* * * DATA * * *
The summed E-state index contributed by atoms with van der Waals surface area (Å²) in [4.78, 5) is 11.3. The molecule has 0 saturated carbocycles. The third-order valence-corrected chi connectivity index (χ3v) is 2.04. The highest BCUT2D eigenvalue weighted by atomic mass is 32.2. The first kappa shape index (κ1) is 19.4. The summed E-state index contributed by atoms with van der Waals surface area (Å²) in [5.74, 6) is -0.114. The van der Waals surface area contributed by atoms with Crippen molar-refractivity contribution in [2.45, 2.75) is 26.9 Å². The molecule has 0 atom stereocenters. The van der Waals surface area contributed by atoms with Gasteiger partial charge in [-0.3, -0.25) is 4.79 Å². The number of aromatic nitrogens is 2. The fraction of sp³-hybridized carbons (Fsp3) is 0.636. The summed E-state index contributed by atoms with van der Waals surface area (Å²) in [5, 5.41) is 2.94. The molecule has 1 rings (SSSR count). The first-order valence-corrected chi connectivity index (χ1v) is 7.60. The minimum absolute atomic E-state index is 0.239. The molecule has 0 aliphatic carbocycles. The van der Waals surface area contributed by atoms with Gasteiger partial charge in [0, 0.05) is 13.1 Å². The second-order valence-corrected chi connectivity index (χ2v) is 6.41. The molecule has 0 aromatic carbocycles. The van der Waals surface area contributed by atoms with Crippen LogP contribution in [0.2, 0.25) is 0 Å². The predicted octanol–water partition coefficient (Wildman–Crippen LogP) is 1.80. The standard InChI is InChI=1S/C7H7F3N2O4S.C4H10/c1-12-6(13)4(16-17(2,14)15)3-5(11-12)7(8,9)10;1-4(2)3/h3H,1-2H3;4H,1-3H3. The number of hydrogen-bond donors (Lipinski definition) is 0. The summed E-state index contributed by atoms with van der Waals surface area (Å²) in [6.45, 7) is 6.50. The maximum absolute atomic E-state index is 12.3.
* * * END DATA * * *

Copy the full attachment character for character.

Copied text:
The summed E-state index contributed by atoms with van der Waals surface area (Å²) in [4.78, 5) is 11.3. The molecule has 0 saturated carbocycles. The third-order valence-corrected chi connectivity index (χ3v) is 2.04. The highest BCUT2D eigenvalue weighted by atomic mass is 32.2. The first kappa shape index (κ1) is 19.4. The summed E-state index contributed by atoms with van der Waals surface area (Å²) in [5.74, 6) is -0.114. The van der Waals surface area contributed by atoms with Crippen molar-refractivity contribution in [2.45, 2.75) is 26.9 Å². The molecule has 0 atom stereocenters. The van der Waals surface area contributed by atoms with Gasteiger partial charge in [-0.3, -0.25) is 4.79 Å². The number of aromatic nitrogens is 2. The fraction of sp³-hybridized carbons (Fsp3) is 0.636. The summed E-state index contributed by atoms with van der Waals surface area (Å²) in [5, 5.41) is 2.94. The molecule has 1 rings (SSSR count). The first-order valence-corrected chi connectivity index (χ1v) is 7.60. The minimum absolute atomic E-state index is 0.239. The molecule has 0 aliphatic carbocycles. The van der Waals surface area contributed by atoms with Gasteiger partial charge in [0, 0.05) is 13.1 Å². The second-order valence-corrected chi connectivity index (χ2v) is 6.41. The molecule has 0 aromatic carbocycles. The van der Waals surface area contributed by atoms with Crippen LogP contribution in [0.2, 0.25) is 0 Å². The predicted octanol–water partition coefficient (Wildman–Crippen LogP) is 1.80. The standard InChI is InChI=1S/C7H7F3N2O4S.C4H10/c1-12-6(13)4(16-17(2,14)15)3-5(11-12)7(8,9)10;1-4(2)3/h3H,1-2H3;4H,1-3H3. The number of hydrogen-bond donors (Lipinski definition) is 0. The summed E-state index contributed by atoms with van der Waals surface area (Å²) in [6.45, 7) is 6.50. The maximum absolute atomic E-state index is 12.3.